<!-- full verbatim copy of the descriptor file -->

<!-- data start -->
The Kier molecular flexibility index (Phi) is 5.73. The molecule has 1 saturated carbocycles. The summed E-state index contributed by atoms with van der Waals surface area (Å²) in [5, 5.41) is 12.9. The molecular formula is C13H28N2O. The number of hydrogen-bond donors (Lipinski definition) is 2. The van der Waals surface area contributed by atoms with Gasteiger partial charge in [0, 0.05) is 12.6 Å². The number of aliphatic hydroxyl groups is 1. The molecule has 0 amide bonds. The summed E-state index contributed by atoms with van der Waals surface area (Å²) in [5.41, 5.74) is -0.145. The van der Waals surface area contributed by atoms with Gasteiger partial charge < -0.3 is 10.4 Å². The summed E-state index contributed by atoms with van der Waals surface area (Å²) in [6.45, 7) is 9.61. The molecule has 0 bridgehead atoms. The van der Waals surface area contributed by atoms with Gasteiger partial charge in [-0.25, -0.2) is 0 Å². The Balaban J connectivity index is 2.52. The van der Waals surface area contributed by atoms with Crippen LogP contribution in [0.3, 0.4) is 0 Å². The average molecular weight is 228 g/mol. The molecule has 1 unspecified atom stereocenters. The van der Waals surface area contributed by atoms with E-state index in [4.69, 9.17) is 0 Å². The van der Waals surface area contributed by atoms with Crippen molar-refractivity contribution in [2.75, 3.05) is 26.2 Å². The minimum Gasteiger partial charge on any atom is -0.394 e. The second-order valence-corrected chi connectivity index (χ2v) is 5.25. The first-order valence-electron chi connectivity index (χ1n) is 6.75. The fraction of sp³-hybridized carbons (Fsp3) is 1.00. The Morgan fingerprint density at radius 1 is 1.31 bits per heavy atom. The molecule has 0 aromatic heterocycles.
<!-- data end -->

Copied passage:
The Kier molecular flexibility index (Phi) is 5.73. The molecule has 1 saturated carbocycles. The summed E-state index contributed by atoms with van der Waals surface area (Å²) in [5, 5.41) is 12.9. The molecular formula is C13H28N2O. The number of hydrogen-bond donors (Lipinski definition) is 2. The van der Waals surface area contributed by atoms with Gasteiger partial charge in [0, 0.05) is 12.6 Å². The number of aliphatic hydroxyl groups is 1. The molecule has 0 amide bonds. The summed E-state index contributed by atoms with van der Waals surface area (Å²) in [5.41, 5.74) is -0.145. The van der Waals surface area contributed by atoms with Gasteiger partial charge < -0.3 is 10.4 Å². The summed E-state index contributed by atoms with van der Waals surface area (Å²) in [6.45, 7) is 9.61. The molecule has 0 bridgehead atoms. The van der Waals surface area contributed by atoms with Gasteiger partial charge in [-0.25, -0.2) is 0 Å². The Balaban J connectivity index is 2.52. The van der Waals surface area contributed by atoms with Crippen LogP contribution in [0.3, 0.4) is 0 Å². The average molecular weight is 228 g/mol. The molecule has 1 unspecified atom stereocenters. The van der Waals surface area contributed by atoms with E-state index in [4.69, 9.17) is 0 Å². The van der Waals surface area contributed by atoms with Crippen molar-refractivity contribution in [2.75, 3.05) is 26.2 Å². The minimum Gasteiger partial charge on any atom is -0.394 e. The second-order valence-corrected chi connectivity index (χ2v) is 5.25. The first-order valence-electron chi connectivity index (χ1n) is 6.75. The fraction of sp³-hybridized carbons (Fsp3) is 1.00. The Morgan fingerprint density at radius 1 is 1.31 bits per heavy atom. The molecule has 0 aromatic heterocycles.